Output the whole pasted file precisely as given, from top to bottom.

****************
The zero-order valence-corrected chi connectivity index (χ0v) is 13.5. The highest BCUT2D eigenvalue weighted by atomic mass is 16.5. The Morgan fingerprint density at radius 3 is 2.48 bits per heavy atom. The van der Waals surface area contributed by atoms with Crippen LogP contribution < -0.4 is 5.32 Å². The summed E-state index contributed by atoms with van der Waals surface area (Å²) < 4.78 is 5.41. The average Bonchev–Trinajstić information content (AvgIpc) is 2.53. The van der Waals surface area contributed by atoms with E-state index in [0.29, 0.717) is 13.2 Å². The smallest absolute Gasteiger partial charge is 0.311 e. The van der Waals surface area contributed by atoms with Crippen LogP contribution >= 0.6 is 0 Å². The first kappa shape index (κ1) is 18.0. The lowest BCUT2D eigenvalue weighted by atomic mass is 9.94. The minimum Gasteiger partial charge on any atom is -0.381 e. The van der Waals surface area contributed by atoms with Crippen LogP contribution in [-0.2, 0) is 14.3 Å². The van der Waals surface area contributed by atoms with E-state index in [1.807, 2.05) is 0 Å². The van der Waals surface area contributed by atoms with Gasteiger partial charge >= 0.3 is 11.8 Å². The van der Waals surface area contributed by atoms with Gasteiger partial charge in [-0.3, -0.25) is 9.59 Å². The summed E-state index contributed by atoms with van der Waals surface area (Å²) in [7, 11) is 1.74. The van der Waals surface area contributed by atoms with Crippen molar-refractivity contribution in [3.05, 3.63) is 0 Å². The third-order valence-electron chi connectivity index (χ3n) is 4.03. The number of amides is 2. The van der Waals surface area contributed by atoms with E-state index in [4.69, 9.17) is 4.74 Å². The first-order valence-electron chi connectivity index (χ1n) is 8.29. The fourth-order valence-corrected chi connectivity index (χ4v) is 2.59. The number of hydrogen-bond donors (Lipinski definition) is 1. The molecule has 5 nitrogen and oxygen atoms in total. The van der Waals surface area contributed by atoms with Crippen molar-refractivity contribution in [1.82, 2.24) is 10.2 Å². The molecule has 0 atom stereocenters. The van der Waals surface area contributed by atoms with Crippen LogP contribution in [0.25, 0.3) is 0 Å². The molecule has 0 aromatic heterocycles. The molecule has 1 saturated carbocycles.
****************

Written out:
The zero-order valence-corrected chi connectivity index (χ0v) is 13.5. The highest BCUT2D eigenvalue weighted by atomic mass is 16.5. The Morgan fingerprint density at radius 3 is 2.48 bits per heavy atom. The van der Waals surface area contributed by atoms with Crippen LogP contribution < -0.4 is 5.32 Å². The summed E-state index contributed by atoms with van der Waals surface area (Å²) < 4.78 is 5.41. The average Bonchev–Trinajstić information content (AvgIpc) is 2.53. The van der Waals surface area contributed by atoms with E-state index in [0.29, 0.717) is 13.2 Å². The smallest absolute Gasteiger partial charge is 0.311 e. The van der Waals surface area contributed by atoms with Crippen LogP contribution >= 0.6 is 0 Å². The first kappa shape index (κ1) is 18.0. The lowest BCUT2D eigenvalue weighted by atomic mass is 9.94. The minimum Gasteiger partial charge on any atom is -0.381 e. The van der Waals surface area contributed by atoms with Crippen LogP contribution in [-0.2, 0) is 14.3 Å². The van der Waals surface area contributed by atoms with E-state index in [1.807, 2.05) is 0 Å². The van der Waals surface area contributed by atoms with Gasteiger partial charge >= 0.3 is 11.8 Å². The van der Waals surface area contributed by atoms with Gasteiger partial charge in [-0.3, -0.25) is 9.59 Å². The summed E-state index contributed by atoms with van der Waals surface area (Å²) in [7, 11) is 1.74. The van der Waals surface area contributed by atoms with Crippen molar-refractivity contribution in [3.05, 3.63) is 0 Å². The third-order valence-electron chi connectivity index (χ3n) is 4.03. The number of amides is 2. The van der Waals surface area contributed by atoms with E-state index in [4.69, 9.17) is 4.74 Å². The first-order valence-electron chi connectivity index (χ1n) is 8.29. The fourth-order valence-corrected chi connectivity index (χ4v) is 2.59. The number of hydrogen-bond donors (Lipinski definition) is 1. The molecule has 5 nitrogen and oxygen atoms in total. The van der Waals surface area contributed by atoms with Crippen molar-refractivity contribution in [1.82, 2.24) is 10.2 Å². The molecule has 0 atom stereocenters. The van der Waals surface area contributed by atoms with Crippen LogP contribution in [0.25, 0.3) is 0 Å². The molecule has 0 aromatic heterocycles. The molecule has 1 saturated carbocycles.